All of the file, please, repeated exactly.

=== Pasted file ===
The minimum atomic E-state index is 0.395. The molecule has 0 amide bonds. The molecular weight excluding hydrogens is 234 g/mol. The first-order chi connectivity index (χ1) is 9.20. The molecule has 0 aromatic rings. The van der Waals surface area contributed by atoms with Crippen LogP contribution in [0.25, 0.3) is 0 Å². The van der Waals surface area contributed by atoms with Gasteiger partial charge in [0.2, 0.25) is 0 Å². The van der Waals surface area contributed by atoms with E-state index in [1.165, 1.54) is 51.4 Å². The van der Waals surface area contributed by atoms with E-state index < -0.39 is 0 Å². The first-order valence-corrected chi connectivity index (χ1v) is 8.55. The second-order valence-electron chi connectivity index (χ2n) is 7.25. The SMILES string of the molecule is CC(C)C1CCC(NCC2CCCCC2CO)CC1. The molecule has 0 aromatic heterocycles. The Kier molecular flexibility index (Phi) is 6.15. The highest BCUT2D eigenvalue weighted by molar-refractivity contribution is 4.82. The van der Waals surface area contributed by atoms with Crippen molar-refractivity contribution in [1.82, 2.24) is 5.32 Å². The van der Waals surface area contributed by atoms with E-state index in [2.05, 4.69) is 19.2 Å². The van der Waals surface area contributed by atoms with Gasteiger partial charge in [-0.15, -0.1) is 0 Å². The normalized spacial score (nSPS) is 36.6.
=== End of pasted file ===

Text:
The minimum atomic E-state index is 0.395. The molecule has 0 amide bonds. The molecular weight excluding hydrogens is 234 g/mol. The first-order chi connectivity index (χ1) is 9.20. The molecule has 0 aromatic rings. The van der Waals surface area contributed by atoms with Crippen LogP contribution in [0.25, 0.3) is 0 Å². The van der Waals surface area contributed by atoms with Gasteiger partial charge in [0.2, 0.25) is 0 Å². The van der Waals surface area contributed by atoms with E-state index in [1.165, 1.54) is 51.4 Å². The van der Waals surface area contributed by atoms with E-state index < -0.39 is 0 Å². The first-order valence-corrected chi connectivity index (χ1v) is 8.55. The second-order valence-electron chi connectivity index (χ2n) is 7.25. The SMILES string of the molecule is CC(C)C1CCC(NCC2CCCCC2CO)CC1. The molecule has 0 aromatic heterocycles. The Kier molecular flexibility index (Phi) is 6.15. The highest BCUT2D eigenvalue weighted by molar-refractivity contribution is 4.82. The van der Waals surface area contributed by atoms with Crippen molar-refractivity contribution in [1.82, 2.24) is 5.32 Å². The van der Waals surface area contributed by atoms with E-state index in [2.05, 4.69) is 19.2 Å². The van der Waals surface area contributed by atoms with Gasteiger partial charge in [-0.15, -0.1) is 0 Å². The normalized spacial score (nSPS) is 36.6.